This Progressive Voter Guide Shares The 411 On Everyone Appearing On Your Ballot
If you're still deciding on who to vote for Tuesday, there are a number of tools that can help you research the candidates on your ballot and their positions. But one has put together endorsements from key progressive groups — and the NRA. The result is a progressive voter guide with endorsements relating to abortion rights and gun rights spelled out, letting you make informed decisions if either issue is important to you.
The tool was put together by #VoteProChoice to make it easier to identify candidates who would advance abortion rights in particular, and they have included the NRA's endorsements as an organization that runs counter to that mission. That in turn makes this a helpful tool if you're for gun control, too.
The way that the tool works is simple. You go to the website, voteprochoice.us/voter-guide, and enter the address you vote at. Then up pops every race that's on your state's ballot; some local races show up, too. Next to each candidate is a set of columns with space for endorsements from groups that support abortion rights in green and another set of columns with space for endorsements from groups that are against abortion rights in red.
Which exact groups show up depends a bit on where you live. There are a large number of organizations whose endorsements will likely show up, though. Among them are MoveOn, EMILY's List, NARAL Pro-Choice America, and Run for Something. Then statewide organizations appear, too, like Planned Parenthood Voters of Iowa PAC and Iowa Right to Life for races in the state of Iowa.
If a candidate has several green checks, they are considered to likely to support abortion rights — though it's wise to see specifically which organization endorsed the candidate just in case. The more red checks a candidate has, the less likely a candidate is to support abortion rights. And if it's a check from the NRA, you know they likely are against gun control, too.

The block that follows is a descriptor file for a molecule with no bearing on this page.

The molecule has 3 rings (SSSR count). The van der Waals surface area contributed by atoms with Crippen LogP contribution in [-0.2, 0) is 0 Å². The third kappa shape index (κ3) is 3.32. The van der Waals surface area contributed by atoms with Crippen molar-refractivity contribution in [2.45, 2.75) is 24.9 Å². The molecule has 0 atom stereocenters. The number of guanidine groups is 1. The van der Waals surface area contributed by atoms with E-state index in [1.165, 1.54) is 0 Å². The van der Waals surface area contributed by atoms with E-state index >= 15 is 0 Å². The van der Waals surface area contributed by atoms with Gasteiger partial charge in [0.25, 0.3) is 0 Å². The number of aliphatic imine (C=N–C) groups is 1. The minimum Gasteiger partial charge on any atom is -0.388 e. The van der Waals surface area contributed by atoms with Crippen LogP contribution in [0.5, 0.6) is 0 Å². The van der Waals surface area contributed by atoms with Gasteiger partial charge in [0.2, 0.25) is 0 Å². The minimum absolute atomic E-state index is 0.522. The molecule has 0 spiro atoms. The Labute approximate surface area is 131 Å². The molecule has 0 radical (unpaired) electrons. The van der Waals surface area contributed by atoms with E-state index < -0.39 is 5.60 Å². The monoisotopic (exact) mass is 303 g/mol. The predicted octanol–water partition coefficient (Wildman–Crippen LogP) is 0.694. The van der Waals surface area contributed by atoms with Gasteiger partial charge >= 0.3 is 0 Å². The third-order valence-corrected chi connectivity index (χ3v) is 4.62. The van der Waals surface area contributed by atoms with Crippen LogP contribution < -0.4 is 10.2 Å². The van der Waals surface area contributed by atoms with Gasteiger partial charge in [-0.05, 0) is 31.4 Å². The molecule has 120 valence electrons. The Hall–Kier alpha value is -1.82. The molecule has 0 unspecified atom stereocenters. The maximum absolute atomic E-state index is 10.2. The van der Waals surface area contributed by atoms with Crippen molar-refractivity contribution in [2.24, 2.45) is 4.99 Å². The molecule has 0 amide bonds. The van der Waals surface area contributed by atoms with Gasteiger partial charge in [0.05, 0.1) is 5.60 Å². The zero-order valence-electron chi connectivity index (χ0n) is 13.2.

#VoteProChoice also endorses its own candidates, about 300 nationwide, "in critical races where reproductive rights are under threat," the group's website reads. In addition, it also "recommends" more candidates based on their positions. The #VoteProChoice endorsements and recommendations are the first two columns that show up in the guide.
If you decide that you want to vote for one of the candidates based on the recommendation and endorsements you find in the guide, it's easy to keep track for later. You can add candidates to your ballot and then retrieve that list later when it's time to vote.
In addition to candidates, you can find information on ballot initiatives that would have an impact on abortion rights. The idea is that in addition to voting for abortion rights advocates on the top of the ticket, you can make informed decisions all the way down the ballot.
If you have any questions, you can check out the voter guide's FAQ. It includes longer entries to help you understand the endorsements and recommendations, and it also answers simple questions like how to figure out if you're registered, or what different positions are for.
The key thing to keep in mind between now and heading to the polls is your plan to vote — when, where, and how you'll get there. Incorporating this tool into that plan might that plan go a bit smoother, especially when you're inside the voting booth.